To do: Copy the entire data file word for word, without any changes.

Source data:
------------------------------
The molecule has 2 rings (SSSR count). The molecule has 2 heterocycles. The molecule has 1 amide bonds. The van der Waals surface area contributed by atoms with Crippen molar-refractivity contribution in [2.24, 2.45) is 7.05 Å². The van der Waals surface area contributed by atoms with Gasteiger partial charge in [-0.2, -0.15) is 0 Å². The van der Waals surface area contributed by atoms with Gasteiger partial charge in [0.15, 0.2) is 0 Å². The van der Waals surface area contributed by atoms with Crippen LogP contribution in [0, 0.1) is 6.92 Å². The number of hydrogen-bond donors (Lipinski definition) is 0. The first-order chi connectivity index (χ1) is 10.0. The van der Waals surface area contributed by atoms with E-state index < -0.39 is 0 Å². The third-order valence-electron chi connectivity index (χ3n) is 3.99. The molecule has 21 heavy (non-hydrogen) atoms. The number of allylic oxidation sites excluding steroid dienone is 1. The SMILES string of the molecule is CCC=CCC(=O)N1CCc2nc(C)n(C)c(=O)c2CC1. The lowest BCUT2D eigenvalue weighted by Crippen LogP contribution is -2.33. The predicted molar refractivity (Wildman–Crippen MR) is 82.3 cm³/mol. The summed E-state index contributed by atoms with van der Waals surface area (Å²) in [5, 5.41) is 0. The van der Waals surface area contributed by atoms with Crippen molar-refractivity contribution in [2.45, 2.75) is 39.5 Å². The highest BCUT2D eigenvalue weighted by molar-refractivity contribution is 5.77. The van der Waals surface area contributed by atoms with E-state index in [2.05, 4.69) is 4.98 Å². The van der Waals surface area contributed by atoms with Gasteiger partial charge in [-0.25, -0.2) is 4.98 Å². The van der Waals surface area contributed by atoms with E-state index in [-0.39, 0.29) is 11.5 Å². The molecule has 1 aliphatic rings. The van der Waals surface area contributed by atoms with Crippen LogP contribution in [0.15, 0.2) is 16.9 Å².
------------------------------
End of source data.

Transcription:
The molecule has 2 rings (SSSR count). The molecule has 2 heterocycles. The molecule has 1 amide bonds. The van der Waals surface area contributed by atoms with Crippen molar-refractivity contribution in [2.24, 2.45) is 7.05 Å². The van der Waals surface area contributed by atoms with Gasteiger partial charge in [-0.2, -0.15) is 0 Å². The van der Waals surface area contributed by atoms with Gasteiger partial charge in [0.15, 0.2) is 0 Å². The van der Waals surface area contributed by atoms with Crippen LogP contribution in [0, 0.1) is 6.92 Å². The number of hydrogen-bond donors (Lipinski definition) is 0. The first-order chi connectivity index (χ1) is 10.0. The van der Waals surface area contributed by atoms with E-state index < -0.39 is 0 Å². The third-order valence-electron chi connectivity index (χ3n) is 3.99. The molecule has 21 heavy (non-hydrogen) atoms. The number of allylic oxidation sites excluding steroid dienone is 1. The SMILES string of the molecule is CCC=CCC(=O)N1CCc2nc(C)n(C)c(=O)c2CC1. The lowest BCUT2D eigenvalue weighted by Crippen LogP contribution is -2.33. The predicted molar refractivity (Wildman–Crippen MR) is 82.3 cm³/mol. The summed E-state index contributed by atoms with van der Waals surface area (Å²) in [5, 5.41) is 0. The van der Waals surface area contributed by atoms with Crippen molar-refractivity contribution in [2.45, 2.75) is 39.5 Å². The highest BCUT2D eigenvalue weighted by molar-refractivity contribution is 5.77. The van der Waals surface area contributed by atoms with E-state index in [2.05, 4.69) is 4.98 Å². The van der Waals surface area contributed by atoms with Gasteiger partial charge in [-0.25, -0.2) is 4.98 Å². The van der Waals surface area contributed by atoms with E-state index in [-0.39, 0.29) is 11.5 Å². The molecule has 1 aliphatic rings. The van der Waals surface area contributed by atoms with Crippen LogP contribution in [0.15, 0.2) is 16.9 Å².